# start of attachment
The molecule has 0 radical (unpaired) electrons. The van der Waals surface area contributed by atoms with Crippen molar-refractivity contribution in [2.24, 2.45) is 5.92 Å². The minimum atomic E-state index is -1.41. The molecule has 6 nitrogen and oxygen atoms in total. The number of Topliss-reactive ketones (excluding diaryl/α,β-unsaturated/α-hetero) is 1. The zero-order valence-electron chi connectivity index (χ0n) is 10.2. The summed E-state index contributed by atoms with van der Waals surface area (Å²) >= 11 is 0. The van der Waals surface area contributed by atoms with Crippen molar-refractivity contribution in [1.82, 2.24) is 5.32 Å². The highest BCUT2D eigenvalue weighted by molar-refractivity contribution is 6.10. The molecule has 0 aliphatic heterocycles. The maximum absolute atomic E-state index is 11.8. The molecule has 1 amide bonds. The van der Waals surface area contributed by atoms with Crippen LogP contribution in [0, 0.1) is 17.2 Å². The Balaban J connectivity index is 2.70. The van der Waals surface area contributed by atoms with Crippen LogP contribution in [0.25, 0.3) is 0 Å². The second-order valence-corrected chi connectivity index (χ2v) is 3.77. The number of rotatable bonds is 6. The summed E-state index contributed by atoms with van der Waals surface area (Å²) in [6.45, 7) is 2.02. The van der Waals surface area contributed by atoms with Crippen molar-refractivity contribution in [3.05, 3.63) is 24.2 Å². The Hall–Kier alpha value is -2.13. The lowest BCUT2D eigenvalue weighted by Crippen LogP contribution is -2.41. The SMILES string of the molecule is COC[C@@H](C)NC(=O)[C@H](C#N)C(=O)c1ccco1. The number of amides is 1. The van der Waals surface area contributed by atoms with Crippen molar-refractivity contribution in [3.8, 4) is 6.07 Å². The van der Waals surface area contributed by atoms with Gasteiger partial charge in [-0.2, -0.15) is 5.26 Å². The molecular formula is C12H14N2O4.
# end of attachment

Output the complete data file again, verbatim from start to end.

The molecule has 0 radical (unpaired) electrons. The van der Waals surface area contributed by atoms with Crippen molar-refractivity contribution in [2.24, 2.45) is 5.92 Å². The minimum atomic E-state index is -1.41. The molecule has 6 nitrogen and oxygen atoms in total. The number of Topliss-reactive ketones (excluding diaryl/α,β-unsaturated/α-hetero) is 1. The zero-order valence-electron chi connectivity index (χ0n) is 10.2. The summed E-state index contributed by atoms with van der Waals surface area (Å²) >= 11 is 0. The van der Waals surface area contributed by atoms with Crippen molar-refractivity contribution in [1.82, 2.24) is 5.32 Å². The highest BCUT2D eigenvalue weighted by molar-refractivity contribution is 6.10. The molecule has 0 aliphatic heterocycles. The maximum absolute atomic E-state index is 11.8. The molecule has 1 amide bonds. The van der Waals surface area contributed by atoms with Crippen LogP contribution in [0, 0.1) is 17.2 Å². The Balaban J connectivity index is 2.70. The van der Waals surface area contributed by atoms with Crippen LogP contribution in [0.25, 0.3) is 0 Å². The second-order valence-corrected chi connectivity index (χ2v) is 3.77. The number of rotatable bonds is 6. The summed E-state index contributed by atoms with van der Waals surface area (Å²) in [6.45, 7) is 2.02. The van der Waals surface area contributed by atoms with Crippen molar-refractivity contribution in [3.05, 3.63) is 24.2 Å². The Hall–Kier alpha value is -2.13. The lowest BCUT2D eigenvalue weighted by Crippen LogP contribution is -2.41. The SMILES string of the molecule is COC[C@@H](C)NC(=O)[C@H](C#N)C(=O)c1ccco1. The number of amides is 1. The van der Waals surface area contributed by atoms with Crippen molar-refractivity contribution in [3.8, 4) is 6.07 Å². The van der Waals surface area contributed by atoms with Gasteiger partial charge in [-0.2, -0.15) is 5.26 Å². The molecular formula is C12H14N2O4.